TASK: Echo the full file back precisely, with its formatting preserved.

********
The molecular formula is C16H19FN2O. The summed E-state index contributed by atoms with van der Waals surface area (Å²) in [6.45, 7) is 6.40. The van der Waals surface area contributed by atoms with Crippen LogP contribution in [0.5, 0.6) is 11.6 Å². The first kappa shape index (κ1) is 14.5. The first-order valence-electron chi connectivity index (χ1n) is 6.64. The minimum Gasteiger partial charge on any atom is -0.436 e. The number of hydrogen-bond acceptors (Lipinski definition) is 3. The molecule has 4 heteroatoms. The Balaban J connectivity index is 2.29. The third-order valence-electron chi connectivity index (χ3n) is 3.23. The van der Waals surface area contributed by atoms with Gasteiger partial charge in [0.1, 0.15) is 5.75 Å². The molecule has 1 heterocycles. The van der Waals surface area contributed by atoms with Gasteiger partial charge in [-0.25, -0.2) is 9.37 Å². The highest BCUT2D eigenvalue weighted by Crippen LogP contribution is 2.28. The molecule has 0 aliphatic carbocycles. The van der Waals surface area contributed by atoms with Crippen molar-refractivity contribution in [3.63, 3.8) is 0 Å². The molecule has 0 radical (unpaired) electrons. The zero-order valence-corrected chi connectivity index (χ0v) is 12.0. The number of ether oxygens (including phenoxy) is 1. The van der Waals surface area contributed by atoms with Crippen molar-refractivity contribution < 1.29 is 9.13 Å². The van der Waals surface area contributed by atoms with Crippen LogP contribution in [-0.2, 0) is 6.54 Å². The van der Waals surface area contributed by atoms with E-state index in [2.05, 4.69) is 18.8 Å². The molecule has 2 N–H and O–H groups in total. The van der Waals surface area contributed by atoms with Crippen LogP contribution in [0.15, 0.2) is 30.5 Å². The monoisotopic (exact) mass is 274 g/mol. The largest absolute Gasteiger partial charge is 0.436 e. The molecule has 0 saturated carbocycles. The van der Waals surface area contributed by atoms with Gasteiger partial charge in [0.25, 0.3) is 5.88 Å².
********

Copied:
The molecular formula is C16H19FN2O. The summed E-state index contributed by atoms with van der Waals surface area (Å²) in [6.45, 7) is 6.40. The van der Waals surface area contributed by atoms with Crippen LogP contribution in [0.5, 0.6) is 11.6 Å². The first kappa shape index (κ1) is 14.5. The first-order valence-electron chi connectivity index (χ1n) is 6.64. The minimum Gasteiger partial charge on any atom is -0.436 e. The number of hydrogen-bond acceptors (Lipinski definition) is 3. The molecule has 4 heteroatoms. The Balaban J connectivity index is 2.29. The third-order valence-electron chi connectivity index (χ3n) is 3.23. The van der Waals surface area contributed by atoms with Gasteiger partial charge in [0.1, 0.15) is 5.75 Å². The molecule has 1 heterocycles. The van der Waals surface area contributed by atoms with Gasteiger partial charge in [-0.25, -0.2) is 9.37 Å². The highest BCUT2D eigenvalue weighted by Crippen LogP contribution is 2.28. The molecule has 0 aliphatic carbocycles. The van der Waals surface area contributed by atoms with Crippen molar-refractivity contribution in [3.63, 3.8) is 0 Å². The molecule has 0 radical (unpaired) electrons. The zero-order valence-corrected chi connectivity index (χ0v) is 12.0. The number of ether oxygens (including phenoxy) is 1. The van der Waals surface area contributed by atoms with Crippen molar-refractivity contribution < 1.29 is 9.13 Å². The van der Waals surface area contributed by atoms with Crippen LogP contribution in [-0.2, 0) is 6.54 Å². The van der Waals surface area contributed by atoms with E-state index in [2.05, 4.69) is 18.8 Å². The molecule has 2 N–H and O–H groups in total. The van der Waals surface area contributed by atoms with Crippen LogP contribution in [0.15, 0.2) is 30.5 Å². The monoisotopic (exact) mass is 274 g/mol. The largest absolute Gasteiger partial charge is 0.436 e. The molecule has 0 saturated carbocycles. The van der Waals surface area contributed by atoms with Gasteiger partial charge in [0.25, 0.3) is 5.88 Å².